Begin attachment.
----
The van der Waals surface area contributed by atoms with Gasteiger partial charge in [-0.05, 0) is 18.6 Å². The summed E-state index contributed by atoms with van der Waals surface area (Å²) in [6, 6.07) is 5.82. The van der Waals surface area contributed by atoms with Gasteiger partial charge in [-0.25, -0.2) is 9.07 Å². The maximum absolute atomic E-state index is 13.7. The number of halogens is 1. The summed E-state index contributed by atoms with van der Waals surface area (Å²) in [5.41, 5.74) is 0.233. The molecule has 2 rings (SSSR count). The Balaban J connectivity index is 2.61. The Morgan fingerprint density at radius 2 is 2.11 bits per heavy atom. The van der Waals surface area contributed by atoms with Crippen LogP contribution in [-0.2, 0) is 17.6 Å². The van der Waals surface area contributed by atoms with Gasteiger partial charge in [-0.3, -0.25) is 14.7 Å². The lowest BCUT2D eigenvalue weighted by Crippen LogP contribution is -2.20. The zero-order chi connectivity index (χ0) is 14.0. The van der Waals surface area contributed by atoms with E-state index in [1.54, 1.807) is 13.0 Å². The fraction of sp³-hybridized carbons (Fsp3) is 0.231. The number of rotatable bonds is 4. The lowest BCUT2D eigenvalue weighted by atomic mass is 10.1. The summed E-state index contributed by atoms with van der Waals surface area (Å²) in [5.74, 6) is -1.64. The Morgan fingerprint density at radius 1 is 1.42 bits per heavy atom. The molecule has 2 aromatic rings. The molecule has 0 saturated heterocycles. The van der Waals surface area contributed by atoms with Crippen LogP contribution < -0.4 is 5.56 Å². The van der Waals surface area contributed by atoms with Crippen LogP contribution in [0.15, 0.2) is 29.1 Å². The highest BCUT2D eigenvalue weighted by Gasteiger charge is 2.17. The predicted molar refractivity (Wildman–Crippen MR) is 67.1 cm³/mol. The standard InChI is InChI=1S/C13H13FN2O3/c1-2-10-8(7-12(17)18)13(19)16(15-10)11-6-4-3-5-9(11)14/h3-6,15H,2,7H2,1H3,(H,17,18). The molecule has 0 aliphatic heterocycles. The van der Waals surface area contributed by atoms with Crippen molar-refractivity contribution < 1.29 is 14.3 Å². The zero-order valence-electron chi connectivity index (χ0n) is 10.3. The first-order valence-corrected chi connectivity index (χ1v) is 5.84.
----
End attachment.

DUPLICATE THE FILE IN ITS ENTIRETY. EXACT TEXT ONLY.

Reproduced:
The van der Waals surface area contributed by atoms with Gasteiger partial charge in [-0.05, 0) is 18.6 Å². The summed E-state index contributed by atoms with van der Waals surface area (Å²) in [6, 6.07) is 5.82. The van der Waals surface area contributed by atoms with Gasteiger partial charge in [-0.25, -0.2) is 9.07 Å². The maximum absolute atomic E-state index is 13.7. The number of halogens is 1. The summed E-state index contributed by atoms with van der Waals surface area (Å²) in [5.41, 5.74) is 0.233. The molecule has 2 rings (SSSR count). The Balaban J connectivity index is 2.61. The Morgan fingerprint density at radius 2 is 2.11 bits per heavy atom. The van der Waals surface area contributed by atoms with Crippen LogP contribution in [-0.2, 0) is 17.6 Å². The van der Waals surface area contributed by atoms with Gasteiger partial charge in [-0.3, -0.25) is 14.7 Å². The lowest BCUT2D eigenvalue weighted by Crippen LogP contribution is -2.20. The zero-order chi connectivity index (χ0) is 14.0. The van der Waals surface area contributed by atoms with E-state index in [1.54, 1.807) is 13.0 Å². The fraction of sp³-hybridized carbons (Fsp3) is 0.231. The number of rotatable bonds is 4. The lowest BCUT2D eigenvalue weighted by atomic mass is 10.1. The summed E-state index contributed by atoms with van der Waals surface area (Å²) in [5.74, 6) is -1.64. The Morgan fingerprint density at radius 1 is 1.42 bits per heavy atom. The molecule has 2 aromatic rings. The molecule has 0 saturated heterocycles. The van der Waals surface area contributed by atoms with Crippen LogP contribution < -0.4 is 5.56 Å². The van der Waals surface area contributed by atoms with Crippen LogP contribution in [0.15, 0.2) is 29.1 Å². The highest BCUT2D eigenvalue weighted by Gasteiger charge is 2.17. The predicted molar refractivity (Wildman–Crippen MR) is 67.1 cm³/mol. The standard InChI is InChI=1S/C13H13FN2O3/c1-2-10-8(7-12(17)18)13(19)16(15-10)11-6-4-3-5-9(11)14/h3-6,15H,2,7H2,1H3,(H,17,18). The molecule has 0 aliphatic heterocycles. The van der Waals surface area contributed by atoms with Crippen molar-refractivity contribution < 1.29 is 14.3 Å². The zero-order valence-electron chi connectivity index (χ0n) is 10.3. The first-order valence-corrected chi connectivity index (χ1v) is 5.84.